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Fiction Lessons from The Walking Dead, a guest post by Carrie Mesrobian

26 of the best Walking Dead memes at KilltheHydra.com

The Walking Dead is just a gory zombie story, right? Just a show about killing bad guys with sick special effects? It can’t teach us anything about writing, can it?

Dude. If you read or write fiction, you are out of your mind if you’re not watching shows like The Walking Dead. The potential for learning about what makes good story-telling is unbelievable. (Some spoilers for seasons that have already happened occur in this post. You have been warned.)
Let’s take a look at the two big ones: character and plot.
Character Motivation: Driver Of Plot
One of the most simple-yet-critical features about this show is that every character wants something. And not just wanting to stay alive. In fact, we’ve seen from a couple of characters in seasons 1-3 that staying alive is not a given. But, just like in books, when everyone wants something, the story keeps moving.
Rick Grimes wants to find his family. Andrea wants to protect the sister she ignored prior to the Zombie Apocalypse (ZA). Glenn wants to be valued in this life, as he wasn’t in the old – Daryl, too – as well as seek thrills not allowed to him in the former, orderly world. Shane wants Rick’s wife – his life, perhaps, too. Lori wants to hide her secret affair. Merle wants to take what the group has on the mountain. Daryl wants to find his brother, but he also knows that his survival might mean letting Merle go. Maggie wants to keep her family together while also being independent and acknowledged as an adult. Herschel wants to see if there’s a cure for the infection. Carol wants to find her lost daughter.

Carol in particular is a fascinating character. After she loses both husband and child, what’s next for her? No longer a wife, no longer a mother. What do we do with that kind of woman, besides plug her back into a love interest or care-taker slot? What can she have now, that she couldn’t have before? There is a gap in her motivation, then, and we know, as readers, that this vacuum must be filled if we are to continue to care about what happens to her.
Similarly, Sheriff Rick Grimes is an excellent character to helm a show about lawlessness and anarchy. What does it mean to have honor, to serve and protect, in a dangerous world where the dead are unyieldingly, monolithically amoral? 
Like Rick, fellow police officer Shane, also struggles with this. He wants to care for and protect people, but he arrives at his definition of what this means much earlier than Rick does. So they are at odds, twins with common purpose, but also with common competition: who will win Lori; who will be the leader; whose definition will carry the day as they struggle to survive.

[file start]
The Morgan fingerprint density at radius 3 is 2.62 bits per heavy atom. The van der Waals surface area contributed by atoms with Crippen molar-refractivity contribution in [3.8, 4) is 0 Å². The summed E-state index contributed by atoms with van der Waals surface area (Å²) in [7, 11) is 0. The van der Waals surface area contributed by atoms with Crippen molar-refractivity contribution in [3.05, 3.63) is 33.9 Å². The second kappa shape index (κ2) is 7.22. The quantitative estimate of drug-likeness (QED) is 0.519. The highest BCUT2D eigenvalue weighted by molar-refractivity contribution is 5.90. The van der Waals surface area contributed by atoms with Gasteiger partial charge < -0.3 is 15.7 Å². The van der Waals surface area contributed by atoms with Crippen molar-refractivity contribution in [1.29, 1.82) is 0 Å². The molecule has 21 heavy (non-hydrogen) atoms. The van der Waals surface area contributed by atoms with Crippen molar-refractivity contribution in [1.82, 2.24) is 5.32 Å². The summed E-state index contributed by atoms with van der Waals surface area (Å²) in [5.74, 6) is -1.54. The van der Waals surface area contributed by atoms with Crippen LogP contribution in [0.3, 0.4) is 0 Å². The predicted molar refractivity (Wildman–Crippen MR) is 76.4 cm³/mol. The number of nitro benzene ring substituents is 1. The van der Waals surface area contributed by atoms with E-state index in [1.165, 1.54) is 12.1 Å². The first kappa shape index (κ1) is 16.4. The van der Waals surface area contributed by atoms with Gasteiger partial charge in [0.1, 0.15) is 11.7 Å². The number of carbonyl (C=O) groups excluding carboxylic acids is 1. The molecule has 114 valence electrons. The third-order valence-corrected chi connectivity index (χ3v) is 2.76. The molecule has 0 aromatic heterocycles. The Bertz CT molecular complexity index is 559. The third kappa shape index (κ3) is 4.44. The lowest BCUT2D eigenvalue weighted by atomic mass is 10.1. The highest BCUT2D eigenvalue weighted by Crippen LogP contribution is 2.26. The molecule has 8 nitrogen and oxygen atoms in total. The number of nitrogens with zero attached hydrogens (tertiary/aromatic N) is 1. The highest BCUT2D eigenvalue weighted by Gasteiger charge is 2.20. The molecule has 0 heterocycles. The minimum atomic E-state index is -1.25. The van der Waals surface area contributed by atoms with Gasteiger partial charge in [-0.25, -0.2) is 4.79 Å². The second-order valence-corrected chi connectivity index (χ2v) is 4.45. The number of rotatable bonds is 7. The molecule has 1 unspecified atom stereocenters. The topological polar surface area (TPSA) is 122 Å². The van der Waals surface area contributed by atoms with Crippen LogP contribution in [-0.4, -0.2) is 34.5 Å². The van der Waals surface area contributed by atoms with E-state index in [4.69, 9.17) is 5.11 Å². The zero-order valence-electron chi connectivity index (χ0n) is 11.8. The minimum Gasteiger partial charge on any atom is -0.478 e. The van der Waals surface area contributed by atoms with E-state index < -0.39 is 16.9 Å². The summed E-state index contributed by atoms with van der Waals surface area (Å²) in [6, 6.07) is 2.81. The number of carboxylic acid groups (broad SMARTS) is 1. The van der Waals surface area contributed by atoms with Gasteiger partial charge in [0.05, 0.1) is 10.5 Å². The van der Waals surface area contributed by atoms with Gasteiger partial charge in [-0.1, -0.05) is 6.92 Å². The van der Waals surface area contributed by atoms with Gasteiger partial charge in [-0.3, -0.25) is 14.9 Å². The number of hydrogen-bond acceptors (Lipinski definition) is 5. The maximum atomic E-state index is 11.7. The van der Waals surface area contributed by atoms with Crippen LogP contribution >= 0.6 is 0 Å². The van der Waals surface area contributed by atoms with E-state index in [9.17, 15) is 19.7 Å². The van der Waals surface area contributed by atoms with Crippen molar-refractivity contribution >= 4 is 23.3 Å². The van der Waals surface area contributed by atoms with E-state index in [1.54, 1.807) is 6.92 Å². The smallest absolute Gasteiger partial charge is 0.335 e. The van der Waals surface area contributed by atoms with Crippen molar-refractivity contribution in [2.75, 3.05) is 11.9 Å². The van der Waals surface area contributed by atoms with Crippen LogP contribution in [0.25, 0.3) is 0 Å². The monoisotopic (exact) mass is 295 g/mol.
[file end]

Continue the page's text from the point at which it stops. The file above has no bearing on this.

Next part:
Plot: States of The Monster
The Walking Dead’s fast-paced plot is often lauded. This is largely due to the nature of the Monster in the (ZA). The zombie as a monster is balanced with strengths (numbers, no need for sleep, single-minded desire) and weaknesses (lack of consciousness or community, very limited intelligence). But the rapacious nature of the zombies keeps the living on the run, unlike vampires, who must close things down during the day, or werewolves who only get to shine once a month. To paraphrase Murphy McManus in The Boondock Saints: The zombies are like 7-11; they might not always be doing business, but they’re always open.
Christopher Booker describes in The Seven Basic Plots the three states of the monster: monster as predator (actively pursuing his victims/goals); monster in holdfast (withdrawn to his lair, brooding over stolen treasure or kidnapped princess); and monster as avenger (unpredictable, lashing out without strategy). There is no holdfast for the zombies in The Walking Dead. They never rest; they can live without nourishment; they only stop when their brains are destroyed. The zombies are death itself, death come to vivid and disgustingly rotted life, always surrounding the characters in the story. Death is like that, anyway, in our real lives; but this story has presented death not as a concept but as an embodied ambulatory theme: death as a monster that we can see and touch, death, as a monster that never leaves us. 

There is so much more to analyze from The Walking Dead’s narrative elements. Setting, for example, is a big part of the show being so vivid, as is the use of time in flashbacks and dreams. Point-of-view shifts constantly, tweaking our sympathies for each character, which also adds dramatic tension. The show is a goldmine, really. Start watching if you haven’t. And if you’re up for more writing lessons and analytical dorkery, join me on Twitter, October 13, 8:00 pm CST when Season 4 premieres on AMC.
About Carrie Mesrobian
Carrie Mesrobian is a native Minnesotan. A former high school Spanish instructor, Carrie currently teaches at The Loft Literary Center in Minneapolis. Her writing has appeared in the Minneapolis Star Tribune, Brain, Child magazine, and Calyx. Her debut young adult novel, Sex & Violence(Carolrhoda LAB) received stars from Kirkus and Publishers Weekly. Her second novel, Perfectly Good White Boy, will be released in fall of 2014. She currently lives with her husband (Adrian), daughter (Matilda) and dog (Pablo), all of whom are pretty excellent.  Find out more than you probably want to know here: www.carriemesrobian.com 

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